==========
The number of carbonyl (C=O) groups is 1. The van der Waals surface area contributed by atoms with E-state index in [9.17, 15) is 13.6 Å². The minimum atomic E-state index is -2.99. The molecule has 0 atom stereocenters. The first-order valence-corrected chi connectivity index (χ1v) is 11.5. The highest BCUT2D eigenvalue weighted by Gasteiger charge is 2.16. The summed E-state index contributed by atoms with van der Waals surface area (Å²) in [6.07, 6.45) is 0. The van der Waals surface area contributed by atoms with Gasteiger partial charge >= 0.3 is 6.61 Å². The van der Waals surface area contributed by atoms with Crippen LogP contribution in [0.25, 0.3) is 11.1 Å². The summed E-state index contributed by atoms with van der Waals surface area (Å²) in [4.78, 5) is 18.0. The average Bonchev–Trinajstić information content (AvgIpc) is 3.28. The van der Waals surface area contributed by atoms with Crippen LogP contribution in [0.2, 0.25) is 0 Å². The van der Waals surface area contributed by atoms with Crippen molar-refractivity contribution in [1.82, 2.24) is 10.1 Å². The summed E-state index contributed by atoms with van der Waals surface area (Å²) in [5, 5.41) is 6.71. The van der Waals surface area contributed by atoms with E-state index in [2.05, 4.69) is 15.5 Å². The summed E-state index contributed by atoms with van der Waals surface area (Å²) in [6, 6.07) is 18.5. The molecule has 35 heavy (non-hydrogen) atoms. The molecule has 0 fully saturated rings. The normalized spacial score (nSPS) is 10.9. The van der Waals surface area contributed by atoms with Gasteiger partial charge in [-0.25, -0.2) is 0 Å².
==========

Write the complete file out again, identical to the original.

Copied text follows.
The number of carbonyl (C=O) groups is 1. The van der Waals surface area contributed by atoms with E-state index in [9.17, 15) is 13.6 Å². The minimum atomic E-state index is -2.99. The molecule has 0 atom stereocenters. The first-order valence-corrected chi connectivity index (χ1v) is 11.5. The highest BCUT2D eigenvalue weighted by Gasteiger charge is 2.16. The summed E-state index contributed by atoms with van der Waals surface area (Å²) in [6.07, 6.45) is 0. The van der Waals surface area contributed by atoms with Gasteiger partial charge >= 0.3 is 6.61 Å². The van der Waals surface area contributed by atoms with Crippen LogP contribution in [0.25, 0.3) is 11.1 Å². The summed E-state index contributed by atoms with van der Waals surface area (Å²) in [4.78, 5) is 18.0. The average Bonchev–Trinajstić information content (AvgIpc) is 3.28. The van der Waals surface area contributed by atoms with Crippen LogP contribution in [0.2, 0.25) is 0 Å². The van der Waals surface area contributed by atoms with Crippen molar-refractivity contribution in [1.82, 2.24) is 10.1 Å². The summed E-state index contributed by atoms with van der Waals surface area (Å²) in [5, 5.41) is 6.71. The van der Waals surface area contributed by atoms with E-state index in [2.05, 4.69) is 15.5 Å². The summed E-state index contributed by atoms with van der Waals surface area (Å²) in [6, 6.07) is 18.5. The molecule has 35 heavy (non-hydrogen) atoms. The molecule has 0 fully saturated rings. The normalized spacial score (nSPS) is 10.9. The van der Waals surface area contributed by atoms with Gasteiger partial charge in [-0.25, -0.2) is 0 Å².